This section is from the book "A Treatise On Architecture And Building Construction Vol3: Stair Building, Ornamental Ironwork, Roofing, Sheet-Metal Work, Electric-Light Wiring And Bellwork", by The Colliery Engineer Co.. Also available from Amazon: A Treatise On Architecture And Building Construction.
28. Window sills are made of sheet metal to represent cut-stone sills. They should be filled in behind with timber of the proper size. The metal sills are usually slipped over the wood backing and secured to the wall by nailing closely through the flange a, Fig. 16, which extends along the bottom and up the sides. The top flange b is made wider than that at a; it is nailed against the window frame and is bedded in white or red lead to make it watertight. A better plan, however, is to bed the window frame over the metal sill with red or white lead, the metal being flanged and passing up into the groove c. Metal window sills are generally used on galvanized-iron fronts. Copper is seldom used for this work.
29. Window lintels are covered in a similar manner, the chief difference being that the top flange of the lintel is overlapped by the metal siding above it. The soffit of the lintel flanges down against the top of the window frame and is nailed to it. Particular care, however, should be taken to have a well inclined wash on the lintel. Horizontal surfaces, particularly pocketed surfaces, are very objectionable and should always be avoided.
30. The covering of bay windows, architraves, pediments, etc. depends altogether upon the design. An important point to be considered in the line of sheet-metal work for bay windows, pediments, etc., is the provision for lookouts and other projections to which the cornice and other moldings must be attached. Small moldings are usually planted on the flat, sheathed surfaces, while lookouts are required for the cornice and other large projections. It is advisable, on all the work, to provide solid backing for the sheet metal. When wooden lookouts are used, they should be so made that the metal work can be nailed across the grain of the wood, not with it. The expansion and contraction of the metal soon draws out and loosens all nails which are driven in the direction of the grain.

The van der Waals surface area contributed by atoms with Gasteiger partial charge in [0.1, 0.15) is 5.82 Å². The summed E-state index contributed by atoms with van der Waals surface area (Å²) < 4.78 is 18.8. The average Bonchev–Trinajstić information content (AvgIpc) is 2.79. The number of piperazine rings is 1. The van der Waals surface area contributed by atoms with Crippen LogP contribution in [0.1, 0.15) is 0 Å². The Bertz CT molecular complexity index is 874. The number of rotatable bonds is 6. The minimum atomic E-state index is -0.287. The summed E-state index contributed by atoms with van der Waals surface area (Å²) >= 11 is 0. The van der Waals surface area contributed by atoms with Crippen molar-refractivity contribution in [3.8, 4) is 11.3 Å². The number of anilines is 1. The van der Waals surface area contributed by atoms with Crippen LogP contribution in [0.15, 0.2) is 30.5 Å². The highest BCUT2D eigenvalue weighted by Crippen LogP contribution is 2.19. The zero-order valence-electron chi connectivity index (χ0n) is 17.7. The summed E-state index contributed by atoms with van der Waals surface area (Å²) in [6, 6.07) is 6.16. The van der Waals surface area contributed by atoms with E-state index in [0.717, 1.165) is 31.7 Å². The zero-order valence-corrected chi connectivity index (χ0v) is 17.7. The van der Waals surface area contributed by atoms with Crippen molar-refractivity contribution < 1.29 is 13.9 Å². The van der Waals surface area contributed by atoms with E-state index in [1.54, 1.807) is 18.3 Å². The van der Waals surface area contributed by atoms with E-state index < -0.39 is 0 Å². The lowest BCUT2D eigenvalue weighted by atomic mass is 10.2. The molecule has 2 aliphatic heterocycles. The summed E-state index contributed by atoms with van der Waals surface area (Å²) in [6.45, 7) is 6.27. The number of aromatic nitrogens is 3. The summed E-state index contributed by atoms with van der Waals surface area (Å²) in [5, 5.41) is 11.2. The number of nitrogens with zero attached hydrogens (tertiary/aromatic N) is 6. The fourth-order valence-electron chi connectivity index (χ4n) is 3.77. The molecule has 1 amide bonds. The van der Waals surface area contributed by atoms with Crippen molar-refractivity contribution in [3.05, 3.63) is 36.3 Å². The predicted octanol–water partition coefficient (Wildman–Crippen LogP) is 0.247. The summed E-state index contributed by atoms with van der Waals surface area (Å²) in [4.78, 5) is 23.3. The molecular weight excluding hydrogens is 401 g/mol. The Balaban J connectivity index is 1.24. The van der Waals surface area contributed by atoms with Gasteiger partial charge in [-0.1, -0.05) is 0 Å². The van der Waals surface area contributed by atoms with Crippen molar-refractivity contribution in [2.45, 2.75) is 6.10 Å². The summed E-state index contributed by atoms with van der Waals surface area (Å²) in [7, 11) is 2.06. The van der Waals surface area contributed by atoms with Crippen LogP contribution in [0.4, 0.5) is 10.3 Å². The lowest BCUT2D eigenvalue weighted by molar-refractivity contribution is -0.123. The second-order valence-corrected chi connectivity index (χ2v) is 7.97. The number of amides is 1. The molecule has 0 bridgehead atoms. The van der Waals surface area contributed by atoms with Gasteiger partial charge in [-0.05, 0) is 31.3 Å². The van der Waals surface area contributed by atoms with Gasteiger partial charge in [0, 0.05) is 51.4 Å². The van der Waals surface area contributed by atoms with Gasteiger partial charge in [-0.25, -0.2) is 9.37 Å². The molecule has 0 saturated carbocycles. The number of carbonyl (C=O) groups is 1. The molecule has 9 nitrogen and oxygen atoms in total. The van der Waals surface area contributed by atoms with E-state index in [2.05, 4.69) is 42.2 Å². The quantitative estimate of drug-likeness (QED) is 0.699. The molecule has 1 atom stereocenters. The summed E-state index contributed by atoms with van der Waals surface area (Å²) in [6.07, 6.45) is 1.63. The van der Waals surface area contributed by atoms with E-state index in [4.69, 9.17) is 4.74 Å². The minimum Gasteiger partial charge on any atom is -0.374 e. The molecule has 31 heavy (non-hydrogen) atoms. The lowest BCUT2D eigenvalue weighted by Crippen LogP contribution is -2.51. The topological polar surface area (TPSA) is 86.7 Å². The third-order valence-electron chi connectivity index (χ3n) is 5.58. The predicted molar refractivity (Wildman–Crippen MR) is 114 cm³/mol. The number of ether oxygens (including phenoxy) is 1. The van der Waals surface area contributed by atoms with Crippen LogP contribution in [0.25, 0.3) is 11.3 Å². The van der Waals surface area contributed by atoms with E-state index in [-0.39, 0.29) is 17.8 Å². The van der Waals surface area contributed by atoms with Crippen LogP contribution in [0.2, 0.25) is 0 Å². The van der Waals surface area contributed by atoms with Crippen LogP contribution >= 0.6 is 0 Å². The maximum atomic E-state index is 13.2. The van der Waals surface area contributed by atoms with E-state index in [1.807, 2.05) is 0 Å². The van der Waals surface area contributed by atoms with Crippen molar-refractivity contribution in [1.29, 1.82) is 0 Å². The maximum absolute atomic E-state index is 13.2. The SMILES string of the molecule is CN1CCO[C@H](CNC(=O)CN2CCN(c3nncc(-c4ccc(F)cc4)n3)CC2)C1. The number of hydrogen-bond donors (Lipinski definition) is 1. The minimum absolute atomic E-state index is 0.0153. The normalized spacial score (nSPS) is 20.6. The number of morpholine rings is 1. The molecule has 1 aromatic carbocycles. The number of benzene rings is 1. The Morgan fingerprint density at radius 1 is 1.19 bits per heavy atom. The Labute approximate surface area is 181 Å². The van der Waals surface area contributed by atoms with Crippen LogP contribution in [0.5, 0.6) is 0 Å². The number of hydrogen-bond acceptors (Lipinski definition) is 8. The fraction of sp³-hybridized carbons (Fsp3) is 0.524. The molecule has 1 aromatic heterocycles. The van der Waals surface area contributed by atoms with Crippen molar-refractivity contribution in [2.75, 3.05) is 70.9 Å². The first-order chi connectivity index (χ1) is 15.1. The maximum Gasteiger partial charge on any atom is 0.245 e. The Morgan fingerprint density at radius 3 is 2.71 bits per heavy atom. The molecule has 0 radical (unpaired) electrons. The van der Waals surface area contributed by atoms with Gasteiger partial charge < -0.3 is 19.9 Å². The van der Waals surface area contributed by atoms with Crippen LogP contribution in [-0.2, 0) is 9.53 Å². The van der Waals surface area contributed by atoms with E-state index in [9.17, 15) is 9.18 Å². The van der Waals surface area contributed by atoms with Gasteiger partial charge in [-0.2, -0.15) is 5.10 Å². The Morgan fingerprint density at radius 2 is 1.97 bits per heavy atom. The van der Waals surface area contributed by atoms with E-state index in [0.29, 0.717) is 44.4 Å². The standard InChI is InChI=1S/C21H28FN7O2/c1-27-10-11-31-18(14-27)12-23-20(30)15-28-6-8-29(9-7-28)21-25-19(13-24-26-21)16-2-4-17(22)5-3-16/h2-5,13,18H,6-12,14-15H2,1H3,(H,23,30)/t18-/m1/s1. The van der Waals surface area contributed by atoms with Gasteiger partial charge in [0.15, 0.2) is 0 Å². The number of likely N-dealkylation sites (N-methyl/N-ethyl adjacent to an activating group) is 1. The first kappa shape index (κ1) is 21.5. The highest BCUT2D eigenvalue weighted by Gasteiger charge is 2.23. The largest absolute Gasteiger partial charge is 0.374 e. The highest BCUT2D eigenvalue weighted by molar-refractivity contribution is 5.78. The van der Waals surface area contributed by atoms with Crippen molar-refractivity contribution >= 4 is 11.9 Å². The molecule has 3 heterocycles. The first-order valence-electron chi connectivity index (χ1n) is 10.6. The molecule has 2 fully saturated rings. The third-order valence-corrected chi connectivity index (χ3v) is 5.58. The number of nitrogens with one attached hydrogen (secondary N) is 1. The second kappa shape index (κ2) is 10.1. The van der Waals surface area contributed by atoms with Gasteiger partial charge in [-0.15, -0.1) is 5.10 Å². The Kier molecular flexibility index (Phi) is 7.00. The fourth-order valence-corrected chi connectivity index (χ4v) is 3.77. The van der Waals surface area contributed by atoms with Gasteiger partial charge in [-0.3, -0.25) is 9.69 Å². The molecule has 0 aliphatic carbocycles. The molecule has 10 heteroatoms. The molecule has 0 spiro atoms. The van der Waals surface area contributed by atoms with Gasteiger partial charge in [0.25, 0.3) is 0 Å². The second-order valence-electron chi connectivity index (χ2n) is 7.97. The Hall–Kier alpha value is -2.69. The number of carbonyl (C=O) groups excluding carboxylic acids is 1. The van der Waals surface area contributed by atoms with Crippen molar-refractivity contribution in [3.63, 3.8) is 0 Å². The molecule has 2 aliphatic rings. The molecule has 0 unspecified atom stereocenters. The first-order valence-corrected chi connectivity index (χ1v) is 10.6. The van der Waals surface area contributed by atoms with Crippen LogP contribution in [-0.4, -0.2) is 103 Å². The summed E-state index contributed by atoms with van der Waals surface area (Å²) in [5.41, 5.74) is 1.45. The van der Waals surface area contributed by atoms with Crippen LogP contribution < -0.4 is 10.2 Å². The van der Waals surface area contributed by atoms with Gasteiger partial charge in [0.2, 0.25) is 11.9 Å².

31. Window caps, like all other ornamental parts of sheet-metal work, are made up from stock sizes and shapes of bent or stamped sheet metal. Fig. 17 shows a sheet-metal window composed of an architrave a, a frieze b, and two impost blocks c, c supported by brackets or trusses d. The impost blocks support the pediment e, and a counter-flashing at f makes the top water-tight against the brick wall. If the cap is put on after the walls are up, it is customary to secure it in place against wooden lookouts, as shown at b, Fig. 18. Furring strips a, a are nailed to soft pine plugs, previously driven into the wall, and the lookouts b, Fig. 18, are set about 1 foot apart along the line of the furring strips and nailed to them. Two special lookouts are secured to support the trusses. The sheet-metal cap is then set over the lookouts and is rigidly nailed to them. The metal is extended under the soffit of the lintel and flanged down against the hanging tile of the window frame, and is neatly finished with an angle molding bedded in white lead and well nailed in place. The wash c of the cornice is turned up against the wall and is counterflashed in the usual manner.
If the wall has not been built, it is advisable to use iron lookouts and build them in the brickwork when the wall has been brought up to the proper height. The upper surface of all window caps, sills, and cornices should be carefully protected during the erection of the building. Every window cap, and indeed every other projecting molding or cornice, should be closed water-tight on top with a sloping deck or wash, and should be sufficiently strong for a man to walk along the projection.